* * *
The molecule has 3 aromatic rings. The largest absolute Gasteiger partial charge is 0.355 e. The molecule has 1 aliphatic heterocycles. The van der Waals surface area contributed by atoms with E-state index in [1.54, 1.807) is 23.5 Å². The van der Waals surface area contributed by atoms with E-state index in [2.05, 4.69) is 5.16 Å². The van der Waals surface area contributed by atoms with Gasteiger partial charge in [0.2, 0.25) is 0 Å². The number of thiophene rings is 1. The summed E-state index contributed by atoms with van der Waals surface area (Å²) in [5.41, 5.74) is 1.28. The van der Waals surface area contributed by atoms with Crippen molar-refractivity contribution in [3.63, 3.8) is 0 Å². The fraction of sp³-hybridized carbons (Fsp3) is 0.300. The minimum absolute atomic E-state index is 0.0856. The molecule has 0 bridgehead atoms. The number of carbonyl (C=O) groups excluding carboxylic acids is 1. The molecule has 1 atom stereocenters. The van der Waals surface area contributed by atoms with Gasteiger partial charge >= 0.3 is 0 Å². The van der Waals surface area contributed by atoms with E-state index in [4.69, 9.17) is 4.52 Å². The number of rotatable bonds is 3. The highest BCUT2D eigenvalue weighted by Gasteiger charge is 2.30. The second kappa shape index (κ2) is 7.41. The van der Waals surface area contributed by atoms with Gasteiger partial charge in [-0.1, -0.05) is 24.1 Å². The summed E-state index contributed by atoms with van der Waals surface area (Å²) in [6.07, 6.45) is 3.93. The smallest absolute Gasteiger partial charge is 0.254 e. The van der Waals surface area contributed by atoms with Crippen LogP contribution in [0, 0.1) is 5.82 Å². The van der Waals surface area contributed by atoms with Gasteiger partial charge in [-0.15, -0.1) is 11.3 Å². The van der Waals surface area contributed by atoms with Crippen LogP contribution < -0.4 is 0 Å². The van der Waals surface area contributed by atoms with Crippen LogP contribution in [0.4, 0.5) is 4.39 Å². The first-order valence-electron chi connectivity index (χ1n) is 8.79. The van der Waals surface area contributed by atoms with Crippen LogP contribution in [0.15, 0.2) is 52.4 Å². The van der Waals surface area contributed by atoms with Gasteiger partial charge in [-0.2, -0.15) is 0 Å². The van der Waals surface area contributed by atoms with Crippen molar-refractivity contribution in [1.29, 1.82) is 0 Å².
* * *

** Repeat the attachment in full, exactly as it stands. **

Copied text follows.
The molecule has 3 aromatic rings. The largest absolute Gasteiger partial charge is 0.355 e. The molecule has 1 aliphatic heterocycles. The van der Waals surface area contributed by atoms with E-state index in [1.54, 1.807) is 23.5 Å². The van der Waals surface area contributed by atoms with E-state index in [2.05, 4.69) is 5.16 Å². The van der Waals surface area contributed by atoms with Gasteiger partial charge in [0.2, 0.25) is 0 Å². The number of thiophene rings is 1. The summed E-state index contributed by atoms with van der Waals surface area (Å²) in [5.41, 5.74) is 1.28. The van der Waals surface area contributed by atoms with Crippen molar-refractivity contribution in [3.63, 3.8) is 0 Å². The fraction of sp³-hybridized carbons (Fsp3) is 0.300. The minimum absolute atomic E-state index is 0.0856. The molecule has 0 bridgehead atoms. The number of carbonyl (C=O) groups excluding carboxylic acids is 1. The molecule has 1 atom stereocenters. The van der Waals surface area contributed by atoms with Gasteiger partial charge >= 0.3 is 0 Å². The van der Waals surface area contributed by atoms with E-state index in [4.69, 9.17) is 4.52 Å². The number of rotatable bonds is 3. The highest BCUT2D eigenvalue weighted by Gasteiger charge is 2.30. The second kappa shape index (κ2) is 7.41. The van der Waals surface area contributed by atoms with Gasteiger partial charge in [-0.1, -0.05) is 24.1 Å². The summed E-state index contributed by atoms with van der Waals surface area (Å²) in [6.07, 6.45) is 3.93. The smallest absolute Gasteiger partial charge is 0.254 e. The van der Waals surface area contributed by atoms with Crippen LogP contribution in [0, 0.1) is 5.82 Å². The van der Waals surface area contributed by atoms with Gasteiger partial charge in [-0.15, -0.1) is 11.3 Å². The van der Waals surface area contributed by atoms with Crippen LogP contribution < -0.4 is 0 Å². The van der Waals surface area contributed by atoms with Crippen LogP contribution in [0.4, 0.5) is 4.39 Å². The first-order valence-electron chi connectivity index (χ1n) is 8.79. The van der Waals surface area contributed by atoms with Crippen LogP contribution in [0.15, 0.2) is 52.4 Å². The van der Waals surface area contributed by atoms with Gasteiger partial charge in [-0.2, -0.15) is 0 Å². The van der Waals surface area contributed by atoms with Crippen molar-refractivity contribution in [1.29, 1.82) is 0 Å².